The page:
One day in Texas in 1859, a man named Juan Cortina happened to be passing by a coffee shop on his horse when he saw the Brownsville sheriff hitting a Mexican man over the head with his pistol. Cortina got off his horse and got into a standoff with the sheriff to defend the farmhand. Cortina ended up shooting the sheriff in the arm and rode away with the farmhand, who happened to be Cortina’s former worker.
This started what became known as the “Cortina Wars” between Mexican landowners and Anglo settlers in Texas. The Mexican landowners were outraged that the white people in the area were attempting to claim their land and Mexican laborers were tired of being discriminated against. So Cortina made his home into the headquarters for the resistance movement for a couple of years.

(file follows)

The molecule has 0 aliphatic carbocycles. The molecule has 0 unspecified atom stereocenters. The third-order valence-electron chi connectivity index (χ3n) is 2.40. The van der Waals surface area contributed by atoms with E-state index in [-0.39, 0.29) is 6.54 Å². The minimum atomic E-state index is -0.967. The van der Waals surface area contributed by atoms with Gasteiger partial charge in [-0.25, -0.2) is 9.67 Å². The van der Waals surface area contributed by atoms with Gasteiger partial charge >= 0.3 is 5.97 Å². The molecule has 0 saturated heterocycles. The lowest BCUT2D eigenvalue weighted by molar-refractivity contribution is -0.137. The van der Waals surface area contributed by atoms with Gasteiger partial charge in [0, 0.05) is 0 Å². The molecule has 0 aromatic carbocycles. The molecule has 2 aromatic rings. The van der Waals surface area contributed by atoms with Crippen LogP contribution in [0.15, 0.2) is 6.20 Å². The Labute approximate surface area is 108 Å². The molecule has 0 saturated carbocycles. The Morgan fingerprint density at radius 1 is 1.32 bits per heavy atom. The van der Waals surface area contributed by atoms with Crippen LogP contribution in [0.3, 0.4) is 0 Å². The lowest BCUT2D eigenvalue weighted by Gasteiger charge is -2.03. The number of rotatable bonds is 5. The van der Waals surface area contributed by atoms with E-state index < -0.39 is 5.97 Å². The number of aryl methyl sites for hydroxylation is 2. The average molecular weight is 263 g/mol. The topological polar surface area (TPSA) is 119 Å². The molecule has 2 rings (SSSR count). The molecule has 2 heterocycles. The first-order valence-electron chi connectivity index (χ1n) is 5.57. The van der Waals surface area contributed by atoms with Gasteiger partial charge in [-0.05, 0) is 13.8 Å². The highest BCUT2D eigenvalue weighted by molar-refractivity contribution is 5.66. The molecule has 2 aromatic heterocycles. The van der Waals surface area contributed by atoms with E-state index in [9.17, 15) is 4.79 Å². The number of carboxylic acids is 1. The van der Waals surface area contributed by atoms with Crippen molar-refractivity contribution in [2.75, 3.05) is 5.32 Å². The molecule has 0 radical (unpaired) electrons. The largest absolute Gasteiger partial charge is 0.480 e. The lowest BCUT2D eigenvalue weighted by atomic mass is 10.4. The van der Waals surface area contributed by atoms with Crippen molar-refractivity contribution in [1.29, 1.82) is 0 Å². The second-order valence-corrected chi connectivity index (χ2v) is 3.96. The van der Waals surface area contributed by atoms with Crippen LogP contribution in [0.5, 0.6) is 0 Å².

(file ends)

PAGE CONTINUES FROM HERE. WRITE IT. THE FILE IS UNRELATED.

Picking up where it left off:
He was eventually defeated and forced to flee to Mexico City.
Most people have never heard of this “Rio Grande Robin Hood,” but for those who have, many remember him as a hero while others begrudge his violent tactics.
Featured image: Juan Cortina (DeGolyer Library, Southern Methodist University)
National estimates say that fewer than 70 percent of Latinos and African Americans graduate high school. In Austin, Texas, there’s a charter school dedicated solely to teaching dropouts and helping them graduate. But the state says the school doesn’t meet academic and financial standards. The school, American Youthworks, is at risk of getting shut down.